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The moment of truth has arrived. You are kneeling outside the attack entrance. Boiling, black and gray smoke pushes from the top of the door. Your hoseline stretch is complete; you and your partner are donning the rest of your personal protective equipment (PPE). It’s time to push in and extinguish the fire.
For those called to be firefighters, there is no greater job than having the nozzle at a fire. There is no greater praise than the words “nice job” after extinguishing a fire. But don’t forget what got you to this moment – preparation and training, conducting a good size-up and stretch estimate, knowing your job and making an efficient stretch.
The basics of suppression
Before we get into the particulars of how to make our advance, we must make sure we have a thorough understanding of the tools, techniques and theory of how to safely and efficiently extinguish a fire. We are taught in basic training that water extinguishes fire by absorbing heat, but in order to be effective, water must be applied at a rate faster than the rate of heat being generated. The goal is to cool the involved combustibles, dropping them below the temperature at which they produce ignitable vapors and heat to support the fire’s growth. According to the National Fire Protection Association (NFPA), the application rate and type of stream are the key factors that ultimately determine the speed of extinguishment.
• Application rate – When we talk about application rate, we are talking about how many gallons of water a particular size hoseline and nozzle combination can flow per minute (gpm). NFPA 1710, Standard for the Organization and Deployment of Fire Suppression Operations, Emergency Medical Operations, and Special Operations to the Public by Career Fire Departments, 2010 edition, establishes a flow rate of 300 gpm from the first two handlines, each of which should flow a minimum of 100 gpm. Other research and testing has established a minimum of 150 to 180 gpm from any single hoseline as the flow rate for fire attack in today’s modern fire environment. Simply put, as the heat-release rate of modern combustibles increases, so must the application rate of water to extinguish the fire.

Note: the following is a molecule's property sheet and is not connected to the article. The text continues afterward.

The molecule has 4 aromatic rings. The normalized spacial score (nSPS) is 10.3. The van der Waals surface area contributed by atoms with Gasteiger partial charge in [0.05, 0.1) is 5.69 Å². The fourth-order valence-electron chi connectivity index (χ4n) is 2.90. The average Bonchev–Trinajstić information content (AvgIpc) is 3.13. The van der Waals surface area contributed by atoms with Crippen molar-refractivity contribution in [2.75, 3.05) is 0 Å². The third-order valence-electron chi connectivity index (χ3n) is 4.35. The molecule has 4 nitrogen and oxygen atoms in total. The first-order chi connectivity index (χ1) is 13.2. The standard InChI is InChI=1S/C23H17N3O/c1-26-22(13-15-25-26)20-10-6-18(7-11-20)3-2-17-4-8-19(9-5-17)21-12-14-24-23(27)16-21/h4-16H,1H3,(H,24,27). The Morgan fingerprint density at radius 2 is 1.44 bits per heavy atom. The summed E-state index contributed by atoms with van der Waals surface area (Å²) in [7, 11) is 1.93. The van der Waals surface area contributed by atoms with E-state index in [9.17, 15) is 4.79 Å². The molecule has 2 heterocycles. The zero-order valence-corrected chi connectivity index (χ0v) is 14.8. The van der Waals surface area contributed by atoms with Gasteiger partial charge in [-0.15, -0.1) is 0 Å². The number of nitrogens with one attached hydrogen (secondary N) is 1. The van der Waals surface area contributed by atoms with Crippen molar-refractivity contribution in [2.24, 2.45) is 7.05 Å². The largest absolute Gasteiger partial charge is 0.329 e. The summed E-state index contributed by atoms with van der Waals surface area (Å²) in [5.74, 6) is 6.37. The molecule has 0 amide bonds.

• Type of stream – When selecting the appropriate nozzle and stream, firefighters must understand the differences between them. The purpose of this article is not to recommend a particular type of stream or nozzle, but rather to make sure you are well-versed about the nozzles carried on your engines. Are you aware of their flow range, stream type and pattern capabilities? Do you realize that all nozzles are not created equal and that each possesses characteristics that will affect your extinguishment effort?
Nozzles & streams
A combination fog nozzle produces a broken water stream. The stream is broken apart as it makes contact with the baffle, or disc, inside the nozzle creating small fine water droplets as it leaves the nozzle. The water droplets have more exposed surface area to allow for maximum heat absorption. It is capable of providing a wide to narrow fog stream and a compact straight stream as well.
The stream produced by a smooth-bore nozzle is a continuous bore of water that flows unimpeded through the control handle, or “bale,” and out the tip. It creates large, coarse water droplets when deflected off of a solid surface such as a wall, ceiling or floor. The water passing through the nozzle moves at a higher velocity, allowing for maximum reach and thermal penetration.
Combination fog nozzles come in different types and configurations – do you know what type is carried on your engine? Do you understand its basic design and are you aware of all of its moving parts and what they do? How do you shut the flow on and off? Which way do you turn the bezel to go from fog to straight stream? How do you adjust the gpm setting? Does one part perform multiple operations? You must know this information well before the advance!